Josephus Flavius (Antiquities of the Jews XIII, 249) describes how Yochanan Hyrcanus the son of Shimon the Hasmonean, in his distress, ordered the removal of treasures from the tombs of the kings of the house of David in the amount of three thousand talents of silver. It is reasonable to assume that Menashe transferred the contents of the tombs of the Davidic kings to the new royal tombs in the garden of Uza. It is likely that the transfer included all the treasures that were found there.
Menashe undoubtedly remembered the miraculous salvation that took place in Jerusalem in the days of Chizkiyahu, and understood that Jerusalem was not safe from conquest. Therefore he transferred the treasures of his ancestors and hid them away deep in the rock of Jerusalem.
It is very possible that in those secret underground chambers, Menashe dug out a special section for the ark of the covenant. He was of the opinion that the ark of the covenant – that precious and magnificent vessel that enjoyed such a distinguished place in Israel's conscience – had to be protected.
Yirmeyahu's prophecy reflects the position that the safest place for the ark was in the Temple of God, while the prophet himself warns that the Temple is by no means safe and secure, and in fact the ark was rightfully stored away so that it not fall into the hands of enemy looters.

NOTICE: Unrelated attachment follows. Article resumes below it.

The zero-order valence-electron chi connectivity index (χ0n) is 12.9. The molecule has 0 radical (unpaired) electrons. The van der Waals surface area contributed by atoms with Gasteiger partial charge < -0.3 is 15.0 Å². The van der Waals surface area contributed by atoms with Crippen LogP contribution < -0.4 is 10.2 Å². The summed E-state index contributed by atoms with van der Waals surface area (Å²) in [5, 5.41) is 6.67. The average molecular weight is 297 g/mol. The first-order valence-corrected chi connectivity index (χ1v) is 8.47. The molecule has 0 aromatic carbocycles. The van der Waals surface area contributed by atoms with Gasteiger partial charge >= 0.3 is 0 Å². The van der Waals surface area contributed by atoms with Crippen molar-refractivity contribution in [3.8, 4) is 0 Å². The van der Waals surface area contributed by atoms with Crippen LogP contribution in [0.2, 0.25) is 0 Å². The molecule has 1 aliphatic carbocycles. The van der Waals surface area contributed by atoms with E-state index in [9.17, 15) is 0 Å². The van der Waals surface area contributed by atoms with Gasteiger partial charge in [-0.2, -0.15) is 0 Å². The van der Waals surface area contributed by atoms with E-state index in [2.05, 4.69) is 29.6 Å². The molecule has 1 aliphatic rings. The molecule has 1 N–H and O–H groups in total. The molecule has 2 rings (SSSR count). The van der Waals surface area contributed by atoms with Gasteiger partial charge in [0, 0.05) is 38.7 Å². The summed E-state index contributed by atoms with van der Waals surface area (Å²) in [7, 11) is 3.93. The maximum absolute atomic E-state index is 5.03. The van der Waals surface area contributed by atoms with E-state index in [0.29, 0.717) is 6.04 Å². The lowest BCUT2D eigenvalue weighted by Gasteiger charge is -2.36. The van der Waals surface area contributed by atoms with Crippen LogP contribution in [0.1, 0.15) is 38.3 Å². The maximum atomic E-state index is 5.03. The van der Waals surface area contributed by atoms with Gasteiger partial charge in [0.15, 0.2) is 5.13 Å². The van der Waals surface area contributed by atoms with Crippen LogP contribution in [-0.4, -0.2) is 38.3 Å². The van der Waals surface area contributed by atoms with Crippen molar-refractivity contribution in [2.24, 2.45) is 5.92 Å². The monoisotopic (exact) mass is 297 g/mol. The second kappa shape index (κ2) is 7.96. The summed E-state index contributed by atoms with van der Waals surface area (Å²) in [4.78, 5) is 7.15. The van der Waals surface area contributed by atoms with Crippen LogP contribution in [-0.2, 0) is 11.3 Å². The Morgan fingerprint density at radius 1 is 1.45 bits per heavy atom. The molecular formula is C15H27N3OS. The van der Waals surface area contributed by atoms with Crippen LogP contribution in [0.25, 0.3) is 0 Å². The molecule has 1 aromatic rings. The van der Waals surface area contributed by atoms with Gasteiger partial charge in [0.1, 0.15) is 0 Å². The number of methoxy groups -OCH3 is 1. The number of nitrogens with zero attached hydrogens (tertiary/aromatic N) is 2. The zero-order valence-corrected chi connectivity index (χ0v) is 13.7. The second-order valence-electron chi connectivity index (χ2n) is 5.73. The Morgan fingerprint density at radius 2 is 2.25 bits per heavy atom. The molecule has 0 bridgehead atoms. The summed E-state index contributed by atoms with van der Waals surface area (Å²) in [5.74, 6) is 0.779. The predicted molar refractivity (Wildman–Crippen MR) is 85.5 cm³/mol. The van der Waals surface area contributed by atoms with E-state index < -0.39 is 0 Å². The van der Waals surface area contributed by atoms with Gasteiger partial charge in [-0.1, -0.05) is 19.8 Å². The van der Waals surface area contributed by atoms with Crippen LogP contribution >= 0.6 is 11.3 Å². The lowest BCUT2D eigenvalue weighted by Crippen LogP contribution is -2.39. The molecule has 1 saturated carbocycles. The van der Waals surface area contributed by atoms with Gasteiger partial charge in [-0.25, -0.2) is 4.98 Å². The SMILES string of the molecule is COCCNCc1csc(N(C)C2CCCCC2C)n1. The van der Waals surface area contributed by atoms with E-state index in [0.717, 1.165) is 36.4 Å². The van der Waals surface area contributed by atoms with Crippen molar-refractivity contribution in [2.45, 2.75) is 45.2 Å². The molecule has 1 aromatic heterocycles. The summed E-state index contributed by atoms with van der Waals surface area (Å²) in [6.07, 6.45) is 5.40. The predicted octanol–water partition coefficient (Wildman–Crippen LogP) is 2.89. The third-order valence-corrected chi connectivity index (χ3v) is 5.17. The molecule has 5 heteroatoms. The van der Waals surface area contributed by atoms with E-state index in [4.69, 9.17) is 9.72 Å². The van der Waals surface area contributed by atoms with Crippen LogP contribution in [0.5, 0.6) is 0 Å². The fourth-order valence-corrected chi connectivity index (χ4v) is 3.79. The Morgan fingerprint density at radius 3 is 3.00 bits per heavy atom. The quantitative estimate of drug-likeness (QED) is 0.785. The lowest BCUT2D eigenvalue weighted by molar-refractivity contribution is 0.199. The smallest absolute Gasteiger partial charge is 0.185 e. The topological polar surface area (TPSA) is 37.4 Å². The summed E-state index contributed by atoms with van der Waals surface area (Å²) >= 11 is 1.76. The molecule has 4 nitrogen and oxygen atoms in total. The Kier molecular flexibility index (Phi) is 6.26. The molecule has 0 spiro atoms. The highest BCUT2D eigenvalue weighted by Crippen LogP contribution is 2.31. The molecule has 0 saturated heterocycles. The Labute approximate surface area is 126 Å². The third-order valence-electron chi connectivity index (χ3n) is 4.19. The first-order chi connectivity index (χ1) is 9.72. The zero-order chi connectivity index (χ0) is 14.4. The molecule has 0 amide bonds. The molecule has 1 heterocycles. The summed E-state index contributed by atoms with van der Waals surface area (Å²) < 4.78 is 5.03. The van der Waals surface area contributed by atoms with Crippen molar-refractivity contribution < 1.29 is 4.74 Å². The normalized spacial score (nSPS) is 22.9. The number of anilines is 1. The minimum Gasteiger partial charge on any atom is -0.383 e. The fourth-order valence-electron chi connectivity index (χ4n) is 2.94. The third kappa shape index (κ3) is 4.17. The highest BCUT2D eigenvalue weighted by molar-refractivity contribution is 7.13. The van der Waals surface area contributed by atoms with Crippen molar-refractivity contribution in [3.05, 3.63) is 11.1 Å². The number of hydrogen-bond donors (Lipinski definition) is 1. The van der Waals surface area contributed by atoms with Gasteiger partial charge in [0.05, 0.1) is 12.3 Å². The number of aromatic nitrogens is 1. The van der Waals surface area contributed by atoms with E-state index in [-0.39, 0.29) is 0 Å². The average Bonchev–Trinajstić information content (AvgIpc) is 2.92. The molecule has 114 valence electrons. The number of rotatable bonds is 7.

In this regard, the position of the prophet Yirmeyahu was identical to that of King Yoshiyahu. Yoshiyahu commanded the Levites to bring the ark in honor of the festive Pesach that would be celebrated with all of Israel. There the king says: "There shall no more be a burden on your shoulder" (II Divrei ha-Yamim 35:3), meaning that they would no longer carry a burden on their shoulder; when they return the ark to the place where it had been stored away, they would no longer have to carry it on their shoulders, that is to say, to move it, because at the site where it was stored away, there it would be kept forever. "Who stored it away? Yoshiyahu stored it away" (Horayot 12a.) In fact, after that Pesach that was celebrated by Yoshiyahu and all of Israel, there is no further mention of the ark.
It is reasonable to assume that the "Levites who taught all Israel" were members of the first generation who knew the secret site of the ark and the other treasures of the Temple in the caves that were dug out by Menashe, and that from then on the secret was passed down from one generation to the next by way of a select few.